Three agencies are being sued by the American Civil Liberties Union over their secret purchase and use of phone location data to track people.
The ACLU wants the Department of Homeland Security, Customs and Border Protection, and Immigration and Customs Enforcement to provide any records about their access to a database from Venntel, as well as similar services from other companies.
Democratic Senate aides initially uncovered the warrantless use of such databases during a series of summer oversight calls with the agencies. The lawsuit represents the first attempt to force the agencies to provide information after they ignored senators’ follow-up requests, the ACLU said.
“It’s critical we uncover how federal agencies are accessing bulk databases of location data and why,” read an ACLU tweet Wednesday. “There can’t be accountability without transparency.”
A CBP spokesperson declined to comment on pending litigation, while DHS and ICE did not return requests for comment.
Mobile applications may sell users’ location data, transmitted by the GPS chips in their phones, to companies for marketing and other purposes. Washington, D.C.-based mobile analytics company Venntel collects that data from apps and sells it to government customers, thought its full client list hasn’t been disclosed.
The IRS revealed on a June oversight call that its Criminal Investigation unit subscribed to Venntel’s database between 2017 and 2018. Senators subsequently pressured the agency’s inspector general to investigate, though J. Russell George only promised to report back “to the extent allowable under the law.”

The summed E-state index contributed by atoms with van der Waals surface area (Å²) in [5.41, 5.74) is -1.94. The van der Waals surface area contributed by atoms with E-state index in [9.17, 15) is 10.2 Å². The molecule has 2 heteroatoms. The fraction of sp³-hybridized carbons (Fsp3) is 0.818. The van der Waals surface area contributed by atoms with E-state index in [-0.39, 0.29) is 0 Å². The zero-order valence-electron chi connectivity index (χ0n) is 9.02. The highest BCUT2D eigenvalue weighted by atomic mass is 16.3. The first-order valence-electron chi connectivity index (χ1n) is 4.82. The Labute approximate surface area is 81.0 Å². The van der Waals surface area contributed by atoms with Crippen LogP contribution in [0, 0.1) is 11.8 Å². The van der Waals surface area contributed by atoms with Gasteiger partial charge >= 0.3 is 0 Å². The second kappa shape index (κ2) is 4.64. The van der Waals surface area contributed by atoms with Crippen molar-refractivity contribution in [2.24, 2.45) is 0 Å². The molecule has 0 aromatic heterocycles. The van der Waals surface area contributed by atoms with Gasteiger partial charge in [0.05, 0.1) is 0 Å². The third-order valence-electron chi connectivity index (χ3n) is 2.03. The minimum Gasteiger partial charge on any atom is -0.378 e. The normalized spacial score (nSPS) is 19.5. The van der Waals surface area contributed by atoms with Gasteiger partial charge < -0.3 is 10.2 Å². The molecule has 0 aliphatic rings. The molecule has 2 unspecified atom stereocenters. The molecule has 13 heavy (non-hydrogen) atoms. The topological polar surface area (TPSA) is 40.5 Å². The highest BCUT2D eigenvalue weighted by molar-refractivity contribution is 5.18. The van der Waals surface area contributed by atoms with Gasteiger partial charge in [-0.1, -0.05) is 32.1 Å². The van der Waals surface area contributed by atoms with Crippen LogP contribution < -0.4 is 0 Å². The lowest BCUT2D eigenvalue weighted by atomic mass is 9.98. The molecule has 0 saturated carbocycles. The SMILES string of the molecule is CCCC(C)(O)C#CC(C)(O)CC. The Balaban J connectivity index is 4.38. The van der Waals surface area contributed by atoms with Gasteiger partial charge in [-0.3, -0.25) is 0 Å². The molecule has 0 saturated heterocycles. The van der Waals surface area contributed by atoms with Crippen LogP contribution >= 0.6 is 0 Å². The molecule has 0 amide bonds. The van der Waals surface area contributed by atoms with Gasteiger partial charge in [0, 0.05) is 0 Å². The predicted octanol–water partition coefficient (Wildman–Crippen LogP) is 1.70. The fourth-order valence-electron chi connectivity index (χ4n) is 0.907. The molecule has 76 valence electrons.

DHS announced an inspector general investigation into CBP’s warrantless phone tracking Wednesday, in response to an inquiry from Sens. Ron Wyden, D-Ore.; Elizabeth Warren, D-Mass.; Ed Markey, D-Mass.; and Brian Schatz, D-Hawaii.
“If federal agencies are tracking American citizens without warrants, the public deserves answers and accountability,” Wyden said in a statement. “I won’t accept anything less than a thorough and swift inspector general investigation that sheds light on CBP’s phone location data surveillance program.”
At issue is the Supreme Court’s 2018 Carpenter v. United States decision, which found collection of significant quantities of historical phone location data constitutes a search requiring a warrant under the Fourth Amendment. The ACLU wants to know if immigration authorities are paying for access to databases to circumvent that ruling.
The lawsuit requests copies of contracts, policies and procedures for data use, communications with companies and the related legal analyses.
DHS, CBP and ICE haven’t responded to an ACLU request for those documents under the Freedom of Information Act, and both DHS and CBP told senators their legal analysis is privileged.
“If law enforcement agencies can buy their way around the Fourth Amendment’s warrant requirement, the landmark protection announced by the Supreme Court in Carpenter will be in peril,” reads an ACLU statement. “Despite federal agencies spending hundreds of thousands of dollars on access to cell phone location databases, those agencies have not publicly explained their legal justifications or internal limitations on access to this invasive information.”